Bacteria can inhabit a wide range of environmental conditions, including extremes in pH ranging from 1 to 11. The primary strategy employed by bacteria in acidic environments is to maintain a constant cytoplasmic pH value. However, many data demonstrate that bacteria can grow under conditions in which pH values are out of the range in which cytoplasmic pH is kept constant. Based on these observations, a novel notion was proposed that bacteria have strategies to survive even if the cytoplasm is acidified by low external pH. Under these conditions, bacteria are obliged to use acid-resistant systems, implying that multiple systems having the same physiological role are operating at different cytoplasmic pH values. If this is true, it is quite likely that bacteria have genes that are induced by environmental stimuli under different pH conditions. In fact, acid-inducible genes often respond to another factor(s) besides pH. Furthermore, distinct genes might be required for growth or survival at acid pH under different environmental conditions because functions of many systems are dependent on external conditions. Systems operating at acid pH have been described to date, but numerous genes remain to be identified that function to protect bacteria from an acid challenge. Identification and analysis of these genes is critical, not only to elucidate bacterial physiology, but also to increase the understanding of bacterial pathogenesis.
Techniques, named two-step enrichment and double-time replica-plating method (TEDR), are described that allow a mutated population of Candida tropicalis to be enriched efficiently for mutants deficient in the alkane degradation pathway (Alk−) and to be selected easily for mutants increasing in the DCA (dicarboxylic acids) excretion pathway. After C. tropicalis was mutated with ethyl methane sulphonate and ultraviolet, the Alk− mutants were enriched (the first step enrichment, up to eightfold in one round of enrichment) by treatment with nystatin in medium SEL1-1. The mutagen-treated cells were then cultured in medium YPD containing chlorpromazine for further enriching (the second-step enrichment, up to threefold in one round) the mutants with an increasing capacity of α- and ω-oxidation. On the other hand, the Alk− mutants were readily isolated by the SEL1 replica-plating method by using alkane or glucose as the sole carbon source. A total of 43 Alk− mutants were isolated from 2×108 mutagen-treated cells. In the following steps, by using SEL2 replica plating, the screening studies showed that of the 43 Alk− mutants, 11 strains could accumulate DCA greatly from alkane, and strains 1-12 and 1-3, especially, could produce nearly three times as much DCA as the wild-type organism could. The results showed that the strains had more cytochrome P450 activity and a higher converting capacity of alkane.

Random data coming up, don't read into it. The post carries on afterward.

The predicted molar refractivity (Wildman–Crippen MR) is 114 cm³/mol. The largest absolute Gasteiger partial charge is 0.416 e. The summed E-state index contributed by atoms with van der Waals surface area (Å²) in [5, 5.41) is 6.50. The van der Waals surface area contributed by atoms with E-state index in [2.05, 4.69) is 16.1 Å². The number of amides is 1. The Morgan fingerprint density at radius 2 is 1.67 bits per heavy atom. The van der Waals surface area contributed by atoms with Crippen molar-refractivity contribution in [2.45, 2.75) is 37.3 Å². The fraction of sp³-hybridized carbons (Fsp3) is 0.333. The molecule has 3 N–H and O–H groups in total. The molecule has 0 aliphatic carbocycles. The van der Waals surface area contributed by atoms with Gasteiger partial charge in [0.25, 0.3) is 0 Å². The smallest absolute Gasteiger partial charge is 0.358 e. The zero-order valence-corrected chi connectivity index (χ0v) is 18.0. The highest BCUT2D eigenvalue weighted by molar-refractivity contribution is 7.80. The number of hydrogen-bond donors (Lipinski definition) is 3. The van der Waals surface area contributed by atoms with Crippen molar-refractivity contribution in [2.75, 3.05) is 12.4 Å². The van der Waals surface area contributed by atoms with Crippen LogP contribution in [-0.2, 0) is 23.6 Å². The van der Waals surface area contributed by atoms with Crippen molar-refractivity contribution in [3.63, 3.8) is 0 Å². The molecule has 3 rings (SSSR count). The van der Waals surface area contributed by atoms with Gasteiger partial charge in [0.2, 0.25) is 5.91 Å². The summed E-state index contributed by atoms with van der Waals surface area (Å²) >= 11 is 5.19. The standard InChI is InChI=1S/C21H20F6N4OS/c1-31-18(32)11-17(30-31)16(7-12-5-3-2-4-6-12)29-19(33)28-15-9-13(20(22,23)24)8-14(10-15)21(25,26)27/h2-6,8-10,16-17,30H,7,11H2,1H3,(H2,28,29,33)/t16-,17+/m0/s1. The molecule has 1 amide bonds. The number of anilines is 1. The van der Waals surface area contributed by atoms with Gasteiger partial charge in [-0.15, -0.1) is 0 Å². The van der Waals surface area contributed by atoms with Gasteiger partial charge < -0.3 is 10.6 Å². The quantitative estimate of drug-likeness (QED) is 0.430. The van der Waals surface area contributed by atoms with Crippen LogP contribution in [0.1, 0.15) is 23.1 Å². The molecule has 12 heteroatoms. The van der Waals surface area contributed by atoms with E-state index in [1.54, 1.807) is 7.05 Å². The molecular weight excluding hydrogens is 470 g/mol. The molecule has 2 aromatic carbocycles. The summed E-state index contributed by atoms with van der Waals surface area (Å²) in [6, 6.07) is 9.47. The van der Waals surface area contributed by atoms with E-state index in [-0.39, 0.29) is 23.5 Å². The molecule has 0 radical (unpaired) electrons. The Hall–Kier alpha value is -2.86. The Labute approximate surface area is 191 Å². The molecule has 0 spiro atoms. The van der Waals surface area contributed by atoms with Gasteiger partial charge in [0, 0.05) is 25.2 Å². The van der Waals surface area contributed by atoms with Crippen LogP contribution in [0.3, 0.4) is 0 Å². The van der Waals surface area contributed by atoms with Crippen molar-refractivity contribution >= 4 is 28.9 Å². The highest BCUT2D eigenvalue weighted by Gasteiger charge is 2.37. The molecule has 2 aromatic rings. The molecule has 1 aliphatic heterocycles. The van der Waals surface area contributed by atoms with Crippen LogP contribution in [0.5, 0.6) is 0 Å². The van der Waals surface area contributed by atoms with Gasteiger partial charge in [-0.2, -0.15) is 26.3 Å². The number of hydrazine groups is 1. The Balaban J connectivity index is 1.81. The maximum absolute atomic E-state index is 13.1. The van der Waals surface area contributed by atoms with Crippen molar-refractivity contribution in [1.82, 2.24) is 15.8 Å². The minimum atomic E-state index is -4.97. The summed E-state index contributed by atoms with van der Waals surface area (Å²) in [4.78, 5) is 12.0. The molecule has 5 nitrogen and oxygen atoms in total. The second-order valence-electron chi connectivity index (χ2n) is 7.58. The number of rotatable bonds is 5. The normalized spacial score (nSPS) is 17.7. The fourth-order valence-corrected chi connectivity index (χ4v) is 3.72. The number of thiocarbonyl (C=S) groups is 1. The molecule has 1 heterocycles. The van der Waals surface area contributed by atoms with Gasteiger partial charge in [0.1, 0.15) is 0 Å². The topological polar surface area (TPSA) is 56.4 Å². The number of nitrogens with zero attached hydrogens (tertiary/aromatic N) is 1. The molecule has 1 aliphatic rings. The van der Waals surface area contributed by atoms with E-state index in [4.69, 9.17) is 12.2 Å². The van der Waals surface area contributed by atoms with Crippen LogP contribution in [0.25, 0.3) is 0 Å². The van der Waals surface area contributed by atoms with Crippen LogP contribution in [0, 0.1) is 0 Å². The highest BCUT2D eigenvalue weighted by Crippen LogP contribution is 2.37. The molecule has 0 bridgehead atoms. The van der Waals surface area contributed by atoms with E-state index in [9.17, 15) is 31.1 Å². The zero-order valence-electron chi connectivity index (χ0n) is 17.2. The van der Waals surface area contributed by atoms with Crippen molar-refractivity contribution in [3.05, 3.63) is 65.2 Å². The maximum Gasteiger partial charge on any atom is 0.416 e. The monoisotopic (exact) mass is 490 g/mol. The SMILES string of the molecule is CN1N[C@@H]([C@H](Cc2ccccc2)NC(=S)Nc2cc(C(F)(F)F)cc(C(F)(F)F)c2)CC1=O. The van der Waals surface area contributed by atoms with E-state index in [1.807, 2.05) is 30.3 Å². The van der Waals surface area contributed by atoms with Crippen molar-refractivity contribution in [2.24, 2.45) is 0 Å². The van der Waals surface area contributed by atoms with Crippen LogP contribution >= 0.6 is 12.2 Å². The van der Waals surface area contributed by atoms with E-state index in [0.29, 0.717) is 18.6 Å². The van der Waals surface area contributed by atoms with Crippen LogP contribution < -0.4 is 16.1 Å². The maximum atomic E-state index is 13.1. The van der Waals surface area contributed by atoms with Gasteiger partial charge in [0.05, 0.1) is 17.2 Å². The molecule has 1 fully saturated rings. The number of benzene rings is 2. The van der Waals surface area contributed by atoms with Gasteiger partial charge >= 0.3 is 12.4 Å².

Two available strains of ‘Thermoactinomyces glaucus’ and ‘Thermoactinomyces monosporus,’ ‘T. glaucus’ IFO 12530 and ‘T. monosporus’ IFO 14050, were considered not to be members of the genus Thermoactinomyces and that they belonged to the genus Saccharomonospora on the basis of the colors of colonies and 16S rDNA sequences. Some chemotaxonomic characteristics also showed that the two strains belong to the genus Saccharomonospora. The two strains contained meso-diaminopimelic acid, galactose, and arabinose in the cell wall and MK-9(H4) as the predominant menaquinone. The genomic DNAs of the two strains had a G+C content of 69 mol%. The 16S rDNAs of ‘T. glaucus’ IFO 12530 and ‘T. monosporus’ IFO 14050 showed only 1 and 2 bp sequence differences, respectively, from that of the type strain of Saccharomonospora glauca. Furthermore, the two strains of ‘T. glaucus’ and ‘T. monosporus’ and the type strain of S. glauca shared identical 16S–23S rDNA ITS sequences. The levels of DNA-DNA relatedness confirm that the two strains of ‘T. glaucus’ and ‘T. monosporus’ are members of Saccharomonospora glauca. Therefore it is proposed that ‘T. glaucus’ IFO 12530 and ‘T. monosporus’ IFO 14050 should be considered as strains belonging to Saccharomonospora glauca.
Phylogenetic relationships of several species within the n-alkane assimilating Candida yeasts were investigated by using characters from the nucleotide sequence of the variable D1/D2 region at the 5′ end of a large-subunit (26S) ribosomal DNA (rDNA) gene. First the nucleotide sequences of D1/D2 domain of Candida sp. 1098 (formerly identified as C. tropicalis 1098) and its dicarboxylic acid-producing-mutant strain M1210 were investigated. These two nucleotide sequences were identical and lacked only one base pair compared with that of C. maltosa CBS 5611 (type strain), and they were identified as C. maltosa. We then showed that C. maltosa IFO 1978 (formerly identified as C. cloacae) and C. maltosa IFO 1975 (formerly identified as C. subtropicalis) had the same nucleotide sequence and had only one base pair substitution compared with C. maltosa CBS 5611 (type strain), which is consistent with conventional classification. We also found that another widely studied n-alkane assimilating Candida yeast, C. tropicalis pk233, to be C. viswanathii.